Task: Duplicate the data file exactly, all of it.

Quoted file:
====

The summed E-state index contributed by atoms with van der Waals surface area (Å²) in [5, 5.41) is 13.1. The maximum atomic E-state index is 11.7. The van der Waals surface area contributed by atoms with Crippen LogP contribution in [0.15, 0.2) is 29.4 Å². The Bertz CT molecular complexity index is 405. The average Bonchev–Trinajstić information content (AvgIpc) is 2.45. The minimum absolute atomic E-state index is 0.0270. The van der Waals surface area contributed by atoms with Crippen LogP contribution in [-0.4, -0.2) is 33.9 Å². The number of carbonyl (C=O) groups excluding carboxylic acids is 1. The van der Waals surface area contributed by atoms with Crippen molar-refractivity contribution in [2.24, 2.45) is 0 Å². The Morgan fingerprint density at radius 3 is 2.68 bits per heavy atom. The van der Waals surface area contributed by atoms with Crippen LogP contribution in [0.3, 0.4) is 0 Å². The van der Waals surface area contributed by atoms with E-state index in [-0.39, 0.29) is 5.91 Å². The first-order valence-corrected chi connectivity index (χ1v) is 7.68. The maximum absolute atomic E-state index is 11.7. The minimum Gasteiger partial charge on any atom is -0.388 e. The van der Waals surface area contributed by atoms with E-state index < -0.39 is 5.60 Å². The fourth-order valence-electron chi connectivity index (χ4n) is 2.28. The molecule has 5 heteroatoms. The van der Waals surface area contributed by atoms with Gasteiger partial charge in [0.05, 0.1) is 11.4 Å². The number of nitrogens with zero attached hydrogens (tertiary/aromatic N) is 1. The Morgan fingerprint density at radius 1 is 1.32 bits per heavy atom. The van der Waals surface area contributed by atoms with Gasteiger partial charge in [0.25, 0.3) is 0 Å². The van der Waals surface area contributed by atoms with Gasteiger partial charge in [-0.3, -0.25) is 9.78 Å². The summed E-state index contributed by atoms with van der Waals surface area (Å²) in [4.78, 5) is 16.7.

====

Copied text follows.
The summed E-state index contributed by atoms with van der Waals surface area (Å²) in [5, 5.41) is 13.1. The maximum atomic E-state index is 11.7. The van der Waals surface area contributed by atoms with Crippen LogP contribution in [0.15, 0.2) is 29.4 Å². The Bertz CT molecular complexity index is 405. The average Bonchev–Trinajstić information content (AvgIpc) is 2.45. The minimum absolute atomic E-state index is 0.0270. The van der Waals surface area contributed by atoms with Crippen LogP contribution in [-0.4, -0.2) is 33.9 Å². The number of carbonyl (C=O) groups excluding carboxylic acids is 1. The van der Waals surface area contributed by atoms with Crippen molar-refractivity contribution in [2.24, 2.45) is 0 Å². The Morgan fingerprint density at radius 3 is 2.68 bits per heavy atom. The van der Waals surface area contributed by atoms with Crippen LogP contribution in [0.3, 0.4) is 0 Å². The van der Waals surface area contributed by atoms with E-state index in [-0.39, 0.29) is 5.91 Å². The first-order valence-corrected chi connectivity index (χ1v) is 7.68. The maximum absolute atomic E-state index is 11.7. The minimum Gasteiger partial charge on any atom is -0.388 e. The van der Waals surface area contributed by atoms with E-state index < -0.39 is 5.60 Å². The fourth-order valence-electron chi connectivity index (χ4n) is 2.28. The molecule has 5 heteroatoms. The van der Waals surface area contributed by atoms with Gasteiger partial charge in [0.05, 0.1) is 11.4 Å². The number of nitrogens with zero attached hydrogens (tertiary/aromatic N) is 1. The Morgan fingerprint density at radius 1 is 1.32 bits per heavy atom. The van der Waals surface area contributed by atoms with Gasteiger partial charge in [0.25, 0.3) is 0 Å². The van der Waals surface area contributed by atoms with Gasteiger partial charge in [-0.3, -0.25) is 9.78 Å². The summed E-state index contributed by atoms with van der Waals surface area (Å²) in [4.78, 5) is 16.7.